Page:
•   Ignazio Lupo Prison File, #2883, Atlanta Federal Prison, National Archives and Records Administration.
  •   New York City Death Index, certificate no. 524, Jan. 13, 1947. 
  •   Passenger manifest, S.S. Dante Alighieri, sailed from Naples on April 30, 1922, arrived in New York City on May 13, 1922.
  •   Passenger manifest of S.S. Presidente Wilson, arrived New York on Jan. 18, 1922.
  •   Santo Calamia, application for passport, 73710, New Orleans, LA, Aug. 5, 1921.
  •   "150 years in all for the Lupo gang," New York Times, Feb. 20, 1910, p. 1.
  •   "30 years for 'Wolf,'" Washington Post, Feb. 20, 1910, p. 1.
  •   "Bread racket violence traps Lupo 'the Wolf' at baker's door," New York Herald, July 17, 1935.
  •   "Contractor slain by Bath Beach gang," New York Times, Oct. 9, 1930, p. 29.
  •   "Gangland adds 2 more murders to its Brooklyn list," Brooklyn Daily Eagle, Oct. 9, 1930, p. 23.
  •   "Girl, woman, 4 men shot in battle of two bootleg bands," New York Times, May 9, 1922, p. 1.
  •   "Gunmen kill cousin of 'Lupo the Wolf,'" New York Times, May 9, 1922, p. 3.
  •   "Law's limit given," Washington D.C. Evening Star, Feb. 20, 1910, p. 5.
  •   "Long jail terms," New York Tribune, Feb. 20, 1910, p. 1.
  •   "Lupo freed from Ellis Island," Brooklyn Daily Eagle, June 13, 1922, p. 2
  •   "Mulrooney orders harder crime fight by police officials," New York Times, Aug. 29, 1931, p. 1.
  •   "Only two crimes reported in 24 hours as police seize 84 suspects in city round-up," New York Times, Aug. 28, 1931, p. 1.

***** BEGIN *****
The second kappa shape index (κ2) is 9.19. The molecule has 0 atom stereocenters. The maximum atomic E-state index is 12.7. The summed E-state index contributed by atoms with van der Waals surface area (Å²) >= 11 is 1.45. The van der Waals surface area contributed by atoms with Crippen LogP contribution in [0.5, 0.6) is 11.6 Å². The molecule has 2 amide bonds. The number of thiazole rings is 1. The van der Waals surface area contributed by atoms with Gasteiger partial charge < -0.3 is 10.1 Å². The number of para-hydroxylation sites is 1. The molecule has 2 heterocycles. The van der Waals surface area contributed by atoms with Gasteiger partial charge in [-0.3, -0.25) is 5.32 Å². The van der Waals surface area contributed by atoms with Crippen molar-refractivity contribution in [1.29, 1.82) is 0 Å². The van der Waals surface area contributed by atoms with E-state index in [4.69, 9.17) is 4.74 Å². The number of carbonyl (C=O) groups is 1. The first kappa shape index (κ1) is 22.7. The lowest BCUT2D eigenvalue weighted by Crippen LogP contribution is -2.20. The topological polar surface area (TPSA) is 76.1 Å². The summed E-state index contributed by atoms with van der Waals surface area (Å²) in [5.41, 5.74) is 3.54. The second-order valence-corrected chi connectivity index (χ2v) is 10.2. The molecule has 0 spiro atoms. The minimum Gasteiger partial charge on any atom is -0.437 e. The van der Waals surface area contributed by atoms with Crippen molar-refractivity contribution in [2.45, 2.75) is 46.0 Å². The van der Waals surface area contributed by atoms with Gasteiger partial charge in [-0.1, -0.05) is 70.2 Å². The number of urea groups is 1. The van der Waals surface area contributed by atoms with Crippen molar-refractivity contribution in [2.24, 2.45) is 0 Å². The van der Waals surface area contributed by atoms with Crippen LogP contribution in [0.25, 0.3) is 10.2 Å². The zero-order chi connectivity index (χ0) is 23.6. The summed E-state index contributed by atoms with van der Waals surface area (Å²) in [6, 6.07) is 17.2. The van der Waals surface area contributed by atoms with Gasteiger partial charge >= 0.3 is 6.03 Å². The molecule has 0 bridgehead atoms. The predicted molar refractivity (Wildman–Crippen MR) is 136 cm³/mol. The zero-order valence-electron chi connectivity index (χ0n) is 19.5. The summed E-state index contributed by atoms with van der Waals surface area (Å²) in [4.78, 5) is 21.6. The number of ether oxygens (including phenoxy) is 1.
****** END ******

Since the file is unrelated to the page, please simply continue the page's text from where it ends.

•   "Police round up eight," New York Times, Dec. 3, 1923, p. 19
  •   "Prison shuts again on Lupo the Wolf," New York Times, July 16, 1936, p. 1.
  •   "U.S. bars 'Lupo the Wolf,'" Brooklyn Daily Eagle, May 14, 1922, p. 6.
  •   "'Lupo the Wolf' notorious criminal, freed by Washington from Ellis Island," New York Times, June 13, 1922, p. 1.

- Thomas Hunt





28 October 2016

On this date in 1868 - New Orleans gangland murder

On April 2, 1869, the New Orleans
Crescent reflected upon the causes
of local Sicilian gang violence.
On this date in 1868 - Returning home from a meeting of the Joseph Macheca-run Innocenti paramilitary organization, Litero Barba is shot to death. 

Barba is reputed to be a leader of a New Orleans criminal organization with its roots in Messina, Sicily. African-American political organizers in the Crescent City are initially believed responsible for the killing (the Innocenti, aligned with the city Democratic political machine, have conducted a series of violent raids upon Reconstruction Era African-American Republican groups).

However, blame ultimately falls upon local Palermo-born Mafia boss Raffaele Agnello. The New Orleans Sicilian-American underworld fractures, as an alliance of Messinesi and Trapanesi opposes the Agnello Mafia.

Read more about these events in Deep Water: Joseph P. Macheca and the Birth of the American Mafia by Thomas Hunt and Martha Macheca Sheldon.

- Thomas Hunt